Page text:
Best New Courses of 2013

Restoration and redesign were the architectual buzzwords in 2013, as design connoisseurs embraced a spate of inspired renovations in the U.S. and abroad. Updated or restored bunkering, improved irrigation and occasional rerouting can make courses feel new, or at least refreshed, as our best-renovation winners show. And while new courses are still in short supply, those that did debut in 2013 are true standouts, with Tom Doak's private Dismal River (Red) in the sandhills of Nebraska leading the way. Public players seeking value can celebrate our Best New Course You Can Play, Max A. Mandel Municipal, a Robert Trent Jones II design in Laredo, Texas, that charges less than $50 during the week. Over the next 12 months, anticipated new courses by the likes of Tiger and Trump will enter the arena. Until then, we'll embrace the marvelous layouts that opened, or reopened, their doors this past year.

BEST NEW COURSE OF THE YEAR: Dismal River Golf Club (Red)

Dismal River (Red)
Larry Lambrecht

Mullen, Nebraska; private

The latest if-you-build-it-they-will-come destination to pop up on the prairies of the Midwest is only "dismal" in name. Even with a prime piece of real estate, that wasn't always a given. Not only did Tom Doak edge out Tiger Woods for the design commission, but between his other masterworks on sandy soil, Coore/Crenshaw's nearby Sand Hills and an acclaimed Jack Nicklaus course already on property, the pressure was on Doak to nail this one. He did. The fescue fairways, which allow for linkslike ground-game options, play firm and fast -- they're watered with only 1,100 irrigation heads, half what the Nicklaus course uses. Meanwhile, the bentgrass greens, with fewer chaotic contours than some of Doak's other winners, offer premium putting. A throwback yardage [6,994 from the tips], an unconventional routing [the final par 5 comes at the 10th] and a smattering of blind, lay-of-the-land shots are standards in Doak's arsenal. The layout itself is more unusual. Mostly walking-friendly, it opens with eight holes in the dunes, though on relatively flat terrain; at the ninth, it crosses the clubhouse road and closes in a dramatic valley, surrounded by bluffs that rise more than 200 feet. In the end, Doak has again crafted a fun, compelling, natural layout with almost limitless shotmaking options for every handicap. You can't ask for more.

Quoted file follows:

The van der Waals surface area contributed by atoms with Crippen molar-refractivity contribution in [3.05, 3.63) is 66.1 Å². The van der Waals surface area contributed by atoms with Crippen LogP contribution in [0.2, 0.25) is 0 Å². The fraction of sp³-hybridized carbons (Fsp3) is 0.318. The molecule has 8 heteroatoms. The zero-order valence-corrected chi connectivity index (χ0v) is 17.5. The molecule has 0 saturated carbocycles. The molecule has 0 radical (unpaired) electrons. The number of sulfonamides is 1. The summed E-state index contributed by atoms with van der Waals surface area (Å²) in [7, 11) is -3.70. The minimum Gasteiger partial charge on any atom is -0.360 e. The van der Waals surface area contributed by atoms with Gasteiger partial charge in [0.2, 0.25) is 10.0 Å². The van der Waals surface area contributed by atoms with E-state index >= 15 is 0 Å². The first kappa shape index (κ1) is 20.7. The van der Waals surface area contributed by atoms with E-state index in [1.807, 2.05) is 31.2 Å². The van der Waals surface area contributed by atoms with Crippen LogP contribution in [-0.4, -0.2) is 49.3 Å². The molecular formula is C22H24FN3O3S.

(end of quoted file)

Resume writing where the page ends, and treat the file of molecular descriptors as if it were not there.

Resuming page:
BEST NEW U.S. COURSE YOU CAN PLAY: Max A. Mandel Municipal

Max A. Mandel Municipal
John and Jeannine Henebry

Laredo, Texas; 7,069 yards, par 72; $46-$56; 956-726-2000, themaxlaredo.com

Even before this Robert Trent Jones II design enjoyed its official grand opening in the spring of 2013, locals were already calling it "the Max." I can't say whether that was shorthand for the course's namesake benefactor, or its spectacular views of the mighty Rio Grande, or its unbeatable mid-week prices. The reason may not matter; for its combination of value, views, and playability, the Max is just that. While its affordability alone is worth celebrating, playability makes it worth the trip. Jones, associate Mark Voss and their team draped the layout over sandy bluffs overlooking the river, with arroyos, mature mesquites, artfully etched bunkers and native grasses mixed in as aesthetic and strategic elements. He also created junior tees and added routing options so that the course can offer easy loops of three-, six-, nine- or 18 holes. Abutting the Texas-Mexico border, 150 miles south of San Antonio, the Max isn't close to... well, anything, but it's a winner in every other way.

BEST NEW INTERNATIONAL COURSE: Guacalito de la Isla at Mukul Resort

Gaucalito de la Isla at Mukul Resort
Larry Lambrecht

Rivas, Nicaragua; 6,676 yards, par 72; $175; 800-390-8844, mukulresort.com

David McLay Kidd boasts design credits [and Best New Course awards] on some of golf's choicest real estate, ranging from St. Andrews to Bandon. At the other end of that scale is Nicaragua. But Kidd's latest creation, opened in February 2013, may raise that country's golf profile from zero to respectability. And why not? There's plenty here that's unique, including howling monkeys, mountain and jungle surroundings, and suspension bridges leading to some greens. In fairness, this is neither Kidd's most sophisticated nor most memorable design. However, it is likely his most playable and environmentally sensitive creation, and the wide fairways and benign green contouring are the perfect way to introduce a nation to enjoyable, if breezy, resort golf. For seasoned players, there's still much to savor -- good luck defying the heckling primates on the seaside par-3 closer, which practically melts into the Pacific Ocean.

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